Apple researchers develop AI that can ‘see’ and understand screen context


Apple researchers have developed a new artificial intelligence system that can understand ambiguous references to on-screen entities as well as conversational and background context, enabling more natural interactions with voice assistants, according to a paper published on Friday.

The system, called ReALM (Reference Resolution As Language Modeling), leverages large language models to convert the complex task of reference resolution — including understanding references to visual elements on a screen — into a pure language modeling problem. This allows ReALM to achieve substantial performance gains compared to existing methods.

“Being able to understand context, including references, is essential for a conversational assistant,” wrote the team of Apple researchers. “Enabling the user to issue queries about what they see on their screen is a crucial step in ensuring a true hands-free experience in voice assistants.”

Enhancing conversational assistants

To tackle screen-based references, a key innovation of ReALM is reconstructing the screen using parsed on-screen entities and their locations to generate a textual representation that captures the visual layout. The researchers demonstrated that this approach, combined with fine-tuning language models specifically for reference resolution, could outperform GPT-4 on the task.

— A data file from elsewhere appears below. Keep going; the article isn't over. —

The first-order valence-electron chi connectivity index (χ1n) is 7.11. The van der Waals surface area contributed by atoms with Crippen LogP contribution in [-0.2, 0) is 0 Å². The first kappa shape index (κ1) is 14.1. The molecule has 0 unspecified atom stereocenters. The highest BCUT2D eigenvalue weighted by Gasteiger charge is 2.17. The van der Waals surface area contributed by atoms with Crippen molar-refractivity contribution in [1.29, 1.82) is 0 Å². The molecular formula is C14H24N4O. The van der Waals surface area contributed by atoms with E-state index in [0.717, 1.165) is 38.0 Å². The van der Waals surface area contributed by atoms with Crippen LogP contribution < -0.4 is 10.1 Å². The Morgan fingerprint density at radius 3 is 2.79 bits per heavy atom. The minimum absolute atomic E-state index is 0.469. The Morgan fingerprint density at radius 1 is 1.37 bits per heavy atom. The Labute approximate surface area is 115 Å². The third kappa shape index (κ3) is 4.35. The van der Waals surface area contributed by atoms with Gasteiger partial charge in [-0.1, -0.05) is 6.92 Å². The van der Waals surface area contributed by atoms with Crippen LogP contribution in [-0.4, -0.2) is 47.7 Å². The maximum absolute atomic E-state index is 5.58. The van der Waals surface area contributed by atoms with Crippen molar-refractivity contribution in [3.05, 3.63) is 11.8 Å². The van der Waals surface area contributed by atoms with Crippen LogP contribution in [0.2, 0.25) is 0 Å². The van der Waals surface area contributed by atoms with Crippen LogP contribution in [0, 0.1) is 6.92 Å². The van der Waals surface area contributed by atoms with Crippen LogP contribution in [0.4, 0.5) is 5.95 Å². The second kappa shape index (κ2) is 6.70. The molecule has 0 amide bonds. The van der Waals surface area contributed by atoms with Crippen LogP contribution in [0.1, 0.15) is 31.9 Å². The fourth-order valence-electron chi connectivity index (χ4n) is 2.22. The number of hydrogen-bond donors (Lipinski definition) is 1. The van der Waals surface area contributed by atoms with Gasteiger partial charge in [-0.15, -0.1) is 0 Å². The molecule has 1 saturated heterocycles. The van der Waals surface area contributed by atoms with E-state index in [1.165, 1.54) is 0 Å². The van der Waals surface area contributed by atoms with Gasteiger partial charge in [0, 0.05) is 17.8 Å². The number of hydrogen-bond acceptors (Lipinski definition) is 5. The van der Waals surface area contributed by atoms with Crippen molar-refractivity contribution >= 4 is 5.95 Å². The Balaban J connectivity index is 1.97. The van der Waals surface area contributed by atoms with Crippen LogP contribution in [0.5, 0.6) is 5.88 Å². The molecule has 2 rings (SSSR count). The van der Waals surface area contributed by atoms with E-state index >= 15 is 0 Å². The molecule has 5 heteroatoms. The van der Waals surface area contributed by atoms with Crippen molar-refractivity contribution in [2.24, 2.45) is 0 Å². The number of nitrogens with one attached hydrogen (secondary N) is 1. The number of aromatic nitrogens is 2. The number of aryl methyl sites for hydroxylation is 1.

“We demonstrate large improvements over an existing system with similar functionality across different types of references, with our smallest model obtaining absolute gains of over 5% for on-screen references,” the researchers wrote. “Our larger models substantially outperform GPT-4.”

Practical applications and limitations

The work highlights the potential for focused language models to handle tasks like reference resolution in production systems where using massive end-to-end models is infeasible due to latency or compute constraints. By publishing the research, Apple is signaling its continuing investments in making Siri and other products more conversant and context-aware.

Still, the researchers caution that relying on automated parsing of screens has limitations. Handling more complex visual references, like distinguishing between multiple images, would likely require incorporating computer vision and multi-modal techniques.

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